The long standing alternative to medical management of acid reflux has been surgery (usually some type of wrap called a “fundoplication”). Endoscopic antireflux procedures offer an alternative to surgical management of reflux for appropriately selected procedures. This approach differs from a traditional fundoplication procedure, because it is performed through the mouth rather than through laparoscopy or open abdominal incisions as in traditional fundoplication. This approach is a minimally invasive treatment for GERD designed to treat the symptoms of GERD by reinforcing the physical barrier to acid reflux at the gastroesophageal junction, while minimizing post-operative side effects such as dysphagia, gas bloat, and flatulence.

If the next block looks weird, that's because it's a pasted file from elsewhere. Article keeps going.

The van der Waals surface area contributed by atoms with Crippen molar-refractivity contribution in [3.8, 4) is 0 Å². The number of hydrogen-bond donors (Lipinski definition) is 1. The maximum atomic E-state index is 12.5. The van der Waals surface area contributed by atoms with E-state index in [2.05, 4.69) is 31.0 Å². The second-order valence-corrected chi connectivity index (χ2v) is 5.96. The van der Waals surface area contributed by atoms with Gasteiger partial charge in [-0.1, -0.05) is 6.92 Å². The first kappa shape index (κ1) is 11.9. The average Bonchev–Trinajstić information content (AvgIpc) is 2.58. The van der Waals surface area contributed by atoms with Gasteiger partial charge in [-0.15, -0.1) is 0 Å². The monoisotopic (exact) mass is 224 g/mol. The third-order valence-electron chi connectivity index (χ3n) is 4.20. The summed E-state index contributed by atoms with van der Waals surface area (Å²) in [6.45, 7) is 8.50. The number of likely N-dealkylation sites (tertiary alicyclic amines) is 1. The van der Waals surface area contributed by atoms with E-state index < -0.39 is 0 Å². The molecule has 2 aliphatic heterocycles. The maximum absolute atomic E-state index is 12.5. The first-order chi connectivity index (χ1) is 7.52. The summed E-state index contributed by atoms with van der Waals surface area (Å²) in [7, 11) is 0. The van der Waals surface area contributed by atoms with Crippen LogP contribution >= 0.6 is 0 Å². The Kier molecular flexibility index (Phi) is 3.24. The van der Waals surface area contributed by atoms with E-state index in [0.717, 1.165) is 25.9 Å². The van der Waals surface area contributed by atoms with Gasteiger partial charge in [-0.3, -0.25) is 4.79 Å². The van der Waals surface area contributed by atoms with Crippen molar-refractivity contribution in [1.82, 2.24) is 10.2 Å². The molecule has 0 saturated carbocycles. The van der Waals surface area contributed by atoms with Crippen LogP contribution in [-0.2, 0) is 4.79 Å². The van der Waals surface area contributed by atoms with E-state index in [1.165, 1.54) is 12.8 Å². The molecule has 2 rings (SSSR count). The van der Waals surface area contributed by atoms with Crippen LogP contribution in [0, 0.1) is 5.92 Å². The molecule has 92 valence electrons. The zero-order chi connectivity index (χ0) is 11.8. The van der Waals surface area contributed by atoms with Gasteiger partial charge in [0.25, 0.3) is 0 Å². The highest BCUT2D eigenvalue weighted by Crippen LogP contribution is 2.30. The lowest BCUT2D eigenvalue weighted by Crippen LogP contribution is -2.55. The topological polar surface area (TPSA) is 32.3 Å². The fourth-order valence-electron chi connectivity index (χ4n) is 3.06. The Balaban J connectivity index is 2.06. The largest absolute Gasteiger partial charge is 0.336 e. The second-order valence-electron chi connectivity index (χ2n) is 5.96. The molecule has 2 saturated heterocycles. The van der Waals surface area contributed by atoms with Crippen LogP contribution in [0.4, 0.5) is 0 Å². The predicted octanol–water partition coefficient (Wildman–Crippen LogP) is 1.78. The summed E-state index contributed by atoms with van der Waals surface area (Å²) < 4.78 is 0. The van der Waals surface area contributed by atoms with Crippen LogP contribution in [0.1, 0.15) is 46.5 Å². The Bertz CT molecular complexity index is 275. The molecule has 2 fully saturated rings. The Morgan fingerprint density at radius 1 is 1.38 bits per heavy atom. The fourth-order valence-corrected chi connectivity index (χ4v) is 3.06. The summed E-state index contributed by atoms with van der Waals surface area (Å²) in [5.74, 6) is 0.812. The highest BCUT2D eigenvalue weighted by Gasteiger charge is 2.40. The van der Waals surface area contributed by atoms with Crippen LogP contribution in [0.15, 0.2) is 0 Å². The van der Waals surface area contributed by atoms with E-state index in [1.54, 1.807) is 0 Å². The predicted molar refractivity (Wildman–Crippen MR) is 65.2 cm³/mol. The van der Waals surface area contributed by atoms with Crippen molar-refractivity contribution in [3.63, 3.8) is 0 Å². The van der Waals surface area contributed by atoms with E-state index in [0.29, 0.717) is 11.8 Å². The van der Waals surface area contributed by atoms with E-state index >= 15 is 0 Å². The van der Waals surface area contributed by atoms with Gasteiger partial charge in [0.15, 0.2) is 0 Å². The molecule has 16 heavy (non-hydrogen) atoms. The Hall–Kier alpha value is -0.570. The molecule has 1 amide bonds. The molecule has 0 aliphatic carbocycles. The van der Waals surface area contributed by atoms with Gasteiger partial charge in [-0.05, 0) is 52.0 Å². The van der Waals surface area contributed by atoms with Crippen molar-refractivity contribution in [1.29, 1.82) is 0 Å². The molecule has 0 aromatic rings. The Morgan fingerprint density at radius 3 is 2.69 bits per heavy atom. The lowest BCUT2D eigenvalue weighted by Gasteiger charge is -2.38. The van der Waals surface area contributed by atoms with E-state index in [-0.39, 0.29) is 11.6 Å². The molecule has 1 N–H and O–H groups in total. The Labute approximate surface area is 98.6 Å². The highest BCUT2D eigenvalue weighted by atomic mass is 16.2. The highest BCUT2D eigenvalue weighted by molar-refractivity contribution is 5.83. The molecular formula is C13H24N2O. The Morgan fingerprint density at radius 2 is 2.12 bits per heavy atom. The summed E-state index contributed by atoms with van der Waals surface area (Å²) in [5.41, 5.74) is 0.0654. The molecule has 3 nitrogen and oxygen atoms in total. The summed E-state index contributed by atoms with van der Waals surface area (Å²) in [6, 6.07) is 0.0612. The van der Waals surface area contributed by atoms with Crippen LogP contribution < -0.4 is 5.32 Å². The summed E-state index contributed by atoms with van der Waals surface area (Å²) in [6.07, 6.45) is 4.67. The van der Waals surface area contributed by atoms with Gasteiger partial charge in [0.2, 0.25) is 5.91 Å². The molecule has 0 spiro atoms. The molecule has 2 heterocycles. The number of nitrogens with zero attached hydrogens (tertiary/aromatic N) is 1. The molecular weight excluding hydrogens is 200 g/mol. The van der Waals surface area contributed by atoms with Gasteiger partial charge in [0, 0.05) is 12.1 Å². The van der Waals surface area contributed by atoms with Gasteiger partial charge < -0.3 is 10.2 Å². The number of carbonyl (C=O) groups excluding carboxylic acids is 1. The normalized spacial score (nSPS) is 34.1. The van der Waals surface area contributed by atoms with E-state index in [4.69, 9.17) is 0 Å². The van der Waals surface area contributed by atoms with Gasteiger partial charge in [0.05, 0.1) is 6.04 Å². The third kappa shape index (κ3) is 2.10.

The main endoscopic procedure available for this approach has been commonly referred to as transoral incisionless fundoplication (TIF). Transoral fundoplication is designed to treat the symptoms of GERD by augmenting the barrier to acid reflux at the gastroesophageal junction, while minimizing post-operative side effects that can complicate a minority of surgical fundoplication procedures. During a TIF procedure, a patient is placed under general anesthesia and the device specifically designed and approved for this procedure is introduced with a flexible endoscope the mouth and into the stomach, where the fundoplication procedure is performed under constant visualization. TIF augments the anti-reflux barrier creating a “valve” of tissue 2 to 4 cm in length and greater than 270-degree circumferential wrap, thus restoring the dynamics of the angle of His, located between the entrance to the stomach and the esophagus, forming a valve that prevents reflux from entering the esophagus and causing inflammation. This procedure can be offered to GERD patients that meet particular criteria, often after discussion in a multidisciplinary setting.